Ralph Maraj

political analysts Ralph Maraj 

I am deeply disturbed the Commonwealth Observer Mission will not be here. Whilst we have a tradition of free and fair elections, there is no guarantee it will continue. We must remain vigilant, especially since it is very difficult to trust this Prime Minister and leading ministers.

Very early, their authoritarian streak surfaced. In a deliberate strategy to suppress dissent, Rowley and National Security Minister Stuart Young started labelling nationals seditious and treasonous, crimes for which individuals elsewhere have been beheaded or imprisoned for life. I am convinced their goal was a police state. They rejected modernisation of the Sedition Act passed in 1920 for the benefit of the brutal, authoritarian colonial power. Young was adamant “It remains on the books.” Indeed, when questions arose whether the Police Commissioner could use camouflage-type uniform on duty, using language characteristic of his Prime Minister, Young blasted at citizens with arrogance and scorn, saying: “No one cares” about your views and instructed the police to “ignore them, ignore the silly conversations, the stupid conversations”. Can these people be trusted to preserve our democracy? Remember the Attorney General attempted to surreptitiously amend the Freedom of Information Act!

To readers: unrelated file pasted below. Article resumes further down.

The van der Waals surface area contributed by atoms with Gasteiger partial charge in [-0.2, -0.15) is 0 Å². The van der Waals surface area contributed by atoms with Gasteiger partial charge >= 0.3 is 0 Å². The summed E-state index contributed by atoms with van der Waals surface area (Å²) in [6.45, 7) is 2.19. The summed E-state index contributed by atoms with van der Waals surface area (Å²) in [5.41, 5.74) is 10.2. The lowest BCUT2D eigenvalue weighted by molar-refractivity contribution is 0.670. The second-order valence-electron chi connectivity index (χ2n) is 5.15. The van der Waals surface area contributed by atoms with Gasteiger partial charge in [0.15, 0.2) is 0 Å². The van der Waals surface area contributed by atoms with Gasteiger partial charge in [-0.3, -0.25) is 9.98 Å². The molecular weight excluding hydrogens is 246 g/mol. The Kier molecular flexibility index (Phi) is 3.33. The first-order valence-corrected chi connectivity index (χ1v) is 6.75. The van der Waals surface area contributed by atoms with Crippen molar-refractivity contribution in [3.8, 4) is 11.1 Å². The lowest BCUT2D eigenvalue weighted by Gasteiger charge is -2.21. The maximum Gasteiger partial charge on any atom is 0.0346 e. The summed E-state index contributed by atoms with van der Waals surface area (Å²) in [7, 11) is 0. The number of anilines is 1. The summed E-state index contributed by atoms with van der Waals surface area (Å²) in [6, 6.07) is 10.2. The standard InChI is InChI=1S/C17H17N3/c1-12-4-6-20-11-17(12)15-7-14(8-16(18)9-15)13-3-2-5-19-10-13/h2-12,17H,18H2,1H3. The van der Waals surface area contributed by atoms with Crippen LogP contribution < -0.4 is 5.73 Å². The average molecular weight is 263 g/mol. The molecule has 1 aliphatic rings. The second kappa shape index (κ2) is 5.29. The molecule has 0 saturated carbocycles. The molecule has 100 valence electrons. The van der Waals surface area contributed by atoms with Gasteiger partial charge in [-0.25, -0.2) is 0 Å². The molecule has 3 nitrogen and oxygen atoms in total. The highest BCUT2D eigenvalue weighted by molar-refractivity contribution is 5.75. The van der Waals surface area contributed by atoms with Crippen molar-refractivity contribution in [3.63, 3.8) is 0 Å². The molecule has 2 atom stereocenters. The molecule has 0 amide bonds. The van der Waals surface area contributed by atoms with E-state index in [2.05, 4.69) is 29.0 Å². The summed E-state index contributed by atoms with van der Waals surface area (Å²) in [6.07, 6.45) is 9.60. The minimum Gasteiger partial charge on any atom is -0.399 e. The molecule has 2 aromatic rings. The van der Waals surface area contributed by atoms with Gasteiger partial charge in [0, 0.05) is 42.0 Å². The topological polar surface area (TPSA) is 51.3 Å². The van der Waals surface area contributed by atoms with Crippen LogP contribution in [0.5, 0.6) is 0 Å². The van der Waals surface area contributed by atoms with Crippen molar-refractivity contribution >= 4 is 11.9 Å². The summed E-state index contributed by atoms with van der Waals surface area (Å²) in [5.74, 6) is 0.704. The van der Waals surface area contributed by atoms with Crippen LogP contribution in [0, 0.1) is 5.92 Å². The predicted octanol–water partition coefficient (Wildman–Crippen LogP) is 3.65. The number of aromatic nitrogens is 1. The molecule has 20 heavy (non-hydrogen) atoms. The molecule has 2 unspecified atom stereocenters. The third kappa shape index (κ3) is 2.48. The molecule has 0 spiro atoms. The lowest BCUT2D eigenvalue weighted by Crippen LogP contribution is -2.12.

There is also deep doubt about their truthfulness. We still do not know the real reason for that visit by Venezuelan Vice-President Delcy Rodriguez. Rowley said they discussed the pandemic. But the day after the meeting, Paria activated a shipment of fuel that was destined for Aruba but which reached Venezuela.

And the Aruban government said the shipment never entered its waters. Who was lying to the population? Worse, Young claimed to Parliament that in his conversations with the US ambassador, the diplomat did not “raise the breach” of the OAS Rio Treaty. But the ambassador publicly disagreed, saying he did raise the treaty with Young, who then tried to brazen his way out of his morass. The Express saw it as “an insult to the intelligence of the population” and asked pertinently, whether the Prime Minister was involved “in this shameful attempt to pull wool over the public’s eyes”.

Trust in the leadership diminished disastrously.

Questions also arose whether Rowley was truthful in a matter involving the Chief Justice. According to news reports, “the Chief Justice did not deny he had recommended to the Prime Minister the names of three people to obtain HDC housing.” But Rowley took some time before denying any communication between himself and Archie on the issue. Law Association President, Douglas Mendes SC, said “failure to make a prompt denial could naturally lead to the conclusion there was some truth to it,” particularly since Archie had not denied he lobbied Rowley. Which of these two highest office holders was being dishonest?

Then there was that aborted $471 million HDC contract with Chinese company, CGGC, once blacklisted for misconduct by the World Bank. Rowley was Housing Minister in 2018 and brought to Cabinet the framework agreement containing “lavish” terms and conditions with “unprecedented benefits” for the Chinese company.

But Rowley claimed he did not bother to check the agreement, “because if I happen to be holding a portfolio temporarily, it has nothing to do with me being the Prime Minister. That is an administrative thing and I have no personal involvement”.